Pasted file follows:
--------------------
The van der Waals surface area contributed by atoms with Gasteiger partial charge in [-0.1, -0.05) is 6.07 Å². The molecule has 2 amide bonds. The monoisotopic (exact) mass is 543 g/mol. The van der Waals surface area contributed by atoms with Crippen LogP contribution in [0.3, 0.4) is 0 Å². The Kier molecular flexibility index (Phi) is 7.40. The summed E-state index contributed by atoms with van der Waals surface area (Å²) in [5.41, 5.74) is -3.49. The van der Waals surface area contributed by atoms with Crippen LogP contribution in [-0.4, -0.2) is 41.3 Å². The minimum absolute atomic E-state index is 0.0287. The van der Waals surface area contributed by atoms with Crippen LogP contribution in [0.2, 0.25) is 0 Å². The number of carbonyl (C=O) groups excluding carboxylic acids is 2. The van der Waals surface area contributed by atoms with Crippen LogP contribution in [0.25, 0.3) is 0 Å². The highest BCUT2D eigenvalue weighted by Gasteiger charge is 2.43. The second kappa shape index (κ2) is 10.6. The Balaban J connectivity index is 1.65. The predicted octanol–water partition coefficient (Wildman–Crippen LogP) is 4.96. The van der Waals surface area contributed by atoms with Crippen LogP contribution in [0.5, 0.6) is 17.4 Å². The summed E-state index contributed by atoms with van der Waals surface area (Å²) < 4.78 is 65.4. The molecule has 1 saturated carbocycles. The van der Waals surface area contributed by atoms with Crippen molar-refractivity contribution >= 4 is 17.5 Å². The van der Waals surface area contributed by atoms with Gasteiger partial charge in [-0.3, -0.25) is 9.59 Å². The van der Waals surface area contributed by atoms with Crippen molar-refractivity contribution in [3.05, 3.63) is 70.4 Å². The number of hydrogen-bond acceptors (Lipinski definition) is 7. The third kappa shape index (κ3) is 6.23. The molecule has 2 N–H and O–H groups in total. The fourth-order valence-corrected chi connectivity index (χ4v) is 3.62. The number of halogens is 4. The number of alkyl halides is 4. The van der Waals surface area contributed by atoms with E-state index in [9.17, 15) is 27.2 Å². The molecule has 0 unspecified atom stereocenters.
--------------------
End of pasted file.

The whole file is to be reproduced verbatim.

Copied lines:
The van der Waals surface area contributed by atoms with Gasteiger partial charge in [-0.1, -0.05) is 6.07 Å². The molecule has 2 amide bonds. The monoisotopic (exact) mass is 543 g/mol. The van der Waals surface area contributed by atoms with Crippen LogP contribution in [0.3, 0.4) is 0 Å². The Kier molecular flexibility index (Phi) is 7.40. The summed E-state index contributed by atoms with van der Waals surface area (Å²) in [5.41, 5.74) is -3.49. The van der Waals surface area contributed by atoms with Crippen LogP contribution in [-0.4, -0.2) is 41.3 Å². The minimum absolute atomic E-state index is 0.0287. The van der Waals surface area contributed by atoms with Crippen LogP contribution in [0.2, 0.25) is 0 Å². The number of carbonyl (C=O) groups excluding carboxylic acids is 2. The van der Waals surface area contributed by atoms with Crippen LogP contribution in [0.25, 0.3) is 0 Å². The highest BCUT2D eigenvalue weighted by Gasteiger charge is 2.43. The second kappa shape index (κ2) is 10.6. The Balaban J connectivity index is 1.65. The predicted octanol–water partition coefficient (Wildman–Crippen LogP) is 4.96. The van der Waals surface area contributed by atoms with Crippen LogP contribution in [0.5, 0.6) is 17.4 Å². The summed E-state index contributed by atoms with van der Waals surface area (Å²) < 4.78 is 65.4. The molecule has 1 saturated carbocycles. The van der Waals surface area contributed by atoms with Crippen molar-refractivity contribution >= 4 is 17.5 Å². The van der Waals surface area contributed by atoms with Gasteiger partial charge in [-0.3, -0.25) is 9.59 Å². The van der Waals surface area contributed by atoms with Crippen molar-refractivity contribution in [3.05, 3.63) is 70.4 Å². The number of hydrogen-bond acceptors (Lipinski definition) is 7. The third kappa shape index (κ3) is 6.23. The molecule has 2 N–H and O–H groups in total. The fourth-order valence-corrected chi connectivity index (χ4v) is 3.62. The number of halogens is 4. The number of alkyl halides is 4. The van der Waals surface area contributed by atoms with E-state index in [9.17, 15) is 27.2 Å². The molecule has 0 unspecified atom stereocenters.